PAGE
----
By Jane Fritz
By early 2020, the Idaho Mythweaver will be completing its 30th year working with Idaho’s six Indian tribes on cross-cultural arts, humanities and media projects. The nonprofit organization, headquartered in Sandpoint, is working on the final phase of its last project called Native Voices.
“It brings us full circle beginning with our very first project called Idaho Keepers of the Earth, a documentary series for public radio,” said co-founder and media director Jane Fritz, the original interviewer, a professional audio producer and graduate of Lewis-Clark State College. “The original recordings of oral histories and traditional stories are being reformatted into digital files and transcribed. No copies exist, and because of their age, they are very fragile,” she added.
The cassette tape recordings gathered between 1989 and 2003 for various public radio and media projects were produced primarily with elders, many of whom are now deceased. Of the 100 recordings in the Mythweaver’s archive, nearly half deal with the Nez Perce Tribe. Once these are digitized, the files and transcriptions will be given to the Tribe’s cultural resource department, as well as KIYE Nez Perce Radio for cultural programming. Digital copies, as well as the original tapes, will be housed at the Nez Perce National Historical Park Archives for long-term access to tribal members, family members and scholars.
“We have prioritized the Nez Perce recordings since they are the largest part of the archive,” said Fritz. “We worked with the Nimiipuu the longest — 13 years,” she said. “There are stories about fishing for salmon at Celilo Falls, told by the late Rick Ellenwood, as well as traditional Coyote stories about the creation of the falls, as told by Mari Watters and Allen Slickpoo, both deceased.”
The collection also has many stories about the Nez Perce War of 1877, which ended with the surrender of tribal leader Chief Joseph at Bear Paw Mountain in Montana Territory.
“I interviewed the late Horace Axtell walking through the Bear Paw Battlefield, just the two of us, on the last day of the 125th commemoration. He talked about his ancestors with such respect and sadness, especially those that had died there,” Fritz said.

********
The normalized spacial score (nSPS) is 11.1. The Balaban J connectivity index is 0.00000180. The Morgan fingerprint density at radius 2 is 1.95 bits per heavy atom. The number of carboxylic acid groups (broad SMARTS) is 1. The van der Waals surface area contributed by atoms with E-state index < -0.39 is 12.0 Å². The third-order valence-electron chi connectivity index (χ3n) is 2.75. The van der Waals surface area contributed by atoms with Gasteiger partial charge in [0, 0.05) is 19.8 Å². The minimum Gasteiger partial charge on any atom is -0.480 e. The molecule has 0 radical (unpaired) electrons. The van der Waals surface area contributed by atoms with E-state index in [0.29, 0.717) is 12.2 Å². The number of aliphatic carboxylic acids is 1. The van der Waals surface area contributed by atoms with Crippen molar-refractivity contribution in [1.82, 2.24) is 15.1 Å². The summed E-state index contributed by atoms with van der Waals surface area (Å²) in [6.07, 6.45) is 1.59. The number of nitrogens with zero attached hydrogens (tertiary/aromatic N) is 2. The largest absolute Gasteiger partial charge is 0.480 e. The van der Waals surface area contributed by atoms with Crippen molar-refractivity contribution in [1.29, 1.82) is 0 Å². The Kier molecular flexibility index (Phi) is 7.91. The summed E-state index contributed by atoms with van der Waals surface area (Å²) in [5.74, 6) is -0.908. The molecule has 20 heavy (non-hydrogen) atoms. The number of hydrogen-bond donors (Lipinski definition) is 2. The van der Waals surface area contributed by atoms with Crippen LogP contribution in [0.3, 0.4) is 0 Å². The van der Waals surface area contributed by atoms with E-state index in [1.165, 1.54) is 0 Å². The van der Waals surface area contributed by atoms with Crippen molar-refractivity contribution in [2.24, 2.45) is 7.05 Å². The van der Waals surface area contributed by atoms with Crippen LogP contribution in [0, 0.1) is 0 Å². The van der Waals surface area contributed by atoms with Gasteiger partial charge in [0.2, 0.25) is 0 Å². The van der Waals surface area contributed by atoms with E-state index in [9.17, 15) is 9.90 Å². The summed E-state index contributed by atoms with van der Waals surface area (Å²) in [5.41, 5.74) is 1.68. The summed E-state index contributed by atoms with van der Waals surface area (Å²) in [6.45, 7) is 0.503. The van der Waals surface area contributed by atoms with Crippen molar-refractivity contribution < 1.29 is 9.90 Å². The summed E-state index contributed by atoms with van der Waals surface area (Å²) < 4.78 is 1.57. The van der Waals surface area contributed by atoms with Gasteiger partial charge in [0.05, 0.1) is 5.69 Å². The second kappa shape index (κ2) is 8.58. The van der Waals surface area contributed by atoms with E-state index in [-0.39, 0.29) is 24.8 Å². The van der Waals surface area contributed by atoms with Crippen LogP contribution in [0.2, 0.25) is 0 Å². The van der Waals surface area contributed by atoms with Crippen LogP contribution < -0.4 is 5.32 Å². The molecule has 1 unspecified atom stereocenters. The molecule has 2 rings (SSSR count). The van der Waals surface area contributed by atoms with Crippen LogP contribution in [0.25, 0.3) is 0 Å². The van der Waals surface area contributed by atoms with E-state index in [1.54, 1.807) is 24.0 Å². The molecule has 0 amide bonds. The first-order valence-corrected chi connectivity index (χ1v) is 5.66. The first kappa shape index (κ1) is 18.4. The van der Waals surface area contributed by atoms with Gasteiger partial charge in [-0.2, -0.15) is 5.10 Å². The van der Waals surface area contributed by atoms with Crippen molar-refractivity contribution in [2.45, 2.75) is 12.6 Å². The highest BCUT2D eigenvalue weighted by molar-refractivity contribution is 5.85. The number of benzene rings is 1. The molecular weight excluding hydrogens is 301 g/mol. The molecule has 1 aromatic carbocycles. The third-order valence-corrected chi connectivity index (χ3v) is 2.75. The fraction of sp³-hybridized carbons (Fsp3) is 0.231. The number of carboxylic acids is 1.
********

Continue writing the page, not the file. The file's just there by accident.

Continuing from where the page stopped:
Phase III of the preservation work continues through January 2020, with the following two months to be spent preparing the completed digital files and transcriptions for distribution to the tribes as well as to institutional archives in the region.
In order to complete the final work, the Mythweaver still needs to raise around $6,200 toward its Phase III budget, which is part of the overall $64,200 cost of the project that began in mid-2017.
“We are in our final fundraising push, and are so close, but we need that last show of financial support to complete it,” said Fritz.
The Mythweaver has received grants from several foundations, large donations from the business community, and smaller individual gifts from many individuals through their GoFundMe site called “Native Voices: Preserve Recordings.”
The budget for the final phase of the Native Voices project totals $15,990. The group recently received a $2,500 grant from the Idaho Humanities Council; $1,000 from the former Sahlin Foundation principals in Coeur d’Alene; $1,000 from Waterfront Property Management in Sandpoint; and $500 from two anonymous individuals. The organization has also received a generous pledge of support in a matching grant of $5,000 from Idaho Forest Group, one of the Mythweaver’s major supporters, once additional funds are received.
Those interested in donating can do so at the Idaho Mythweaver Facebook page or by mail to P.O. Box 2418, Sandpoint, ID 83864.
Digitized and original tape recordings from the other five Idaho tribes will be gifted to the respective tribes. Materials pertaining to the Kalispel, Kootenai and Coeur d’Alene tribes will be given to the Museum of Arts and Culture Plateau Center Archive and the Idaho State Historical Society Archives will be the recipient of the Shoshone-Bannock and Shoshone-Paiute recordings.
For more information about the project, contact Jane Fritz at 208-597-6123.
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